Scientists conducted their study based on fossils from a small, feathered, four-winged dinosaur known scientifically as Anchiornis. They believe the ancient creature lived about 10 million years before Archaeopteryx, which was the first bird recognized by scientists. A team of international scientists from the Nanjing Institute of Geology and Paleontology, North Carolina State University, and the University of South Carolina worked on the study analyzing fossilized feathers.
“Modern bird feathers are composed primarily of beta-keratin (β-keratin), a protein also found in skin, claws, and beaks of reptiles and birds. Feathers differ from these other β-keratin containing tissues, because the feather protein is modified in a way that makes them more flexible,” co-author Mary Schweitzer of NC State and the North Carolina Museum of Natural Sciences said in a statement. “At some point during the evolution of feathers, one of the β-keratin genes underwent a deletion event, making the resultant protein slightly smaller. This deletion changed the biophysics of the feather to something more flexible—a requirement for flight. If we can pinpoint when, and in what organisms, that deletion event occurred, we will have a better grasp on when flight evolved during the transition from dinosaurs to birds.”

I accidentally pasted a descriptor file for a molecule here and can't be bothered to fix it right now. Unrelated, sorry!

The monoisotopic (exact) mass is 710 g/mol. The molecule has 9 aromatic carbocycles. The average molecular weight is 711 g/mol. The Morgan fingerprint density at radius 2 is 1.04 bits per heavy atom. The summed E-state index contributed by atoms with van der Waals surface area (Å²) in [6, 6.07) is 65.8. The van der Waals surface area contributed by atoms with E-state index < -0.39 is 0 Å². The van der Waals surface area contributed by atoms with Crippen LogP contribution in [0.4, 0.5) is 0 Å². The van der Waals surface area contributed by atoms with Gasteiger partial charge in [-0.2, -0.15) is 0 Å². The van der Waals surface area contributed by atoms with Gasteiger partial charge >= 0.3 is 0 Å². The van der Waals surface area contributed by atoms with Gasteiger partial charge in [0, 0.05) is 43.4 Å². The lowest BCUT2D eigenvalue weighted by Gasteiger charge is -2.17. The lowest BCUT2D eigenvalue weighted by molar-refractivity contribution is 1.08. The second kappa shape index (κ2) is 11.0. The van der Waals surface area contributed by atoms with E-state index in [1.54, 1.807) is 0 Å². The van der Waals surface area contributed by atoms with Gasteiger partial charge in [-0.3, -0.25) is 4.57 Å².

Yanhong Pan, one of the co-authors from the Nanjing Institute, examined the Anchiornis feathers using high-resolution electron microscopy. The team also used various chemical immunological techniques to learn what the feathers are made of. They used the same technique to study ancient feathers from the Mesozoic and Cenozoic periods.
Their analyses found that the feathers had β-keratins and alpha-keratins, which are proteins that all vertebrates on Earth have, including mammals. The discovery surprised the scientists, given that alpha-keratins can be found only in small amounts in modern feathers. Interestingly, the team found that the fossilized feathers indicated that the wings had already gone through the deletion process, which separates feathers from other tissues.
“Molecular clocks, which scientists use as benchmarks for evolutionary and genetic divergence, predict that the deletion, and thus functional flight feathers, evolved around 145 million years ago,” Schweitzer says.
He added that the even older Anchiornis has the “shortened protein.” The study suggests that dating fossil data can improve molecular clock findings and make discoveries more precise, allowing scientists to “put timing on genetic events in the dinosaur-bird transition.”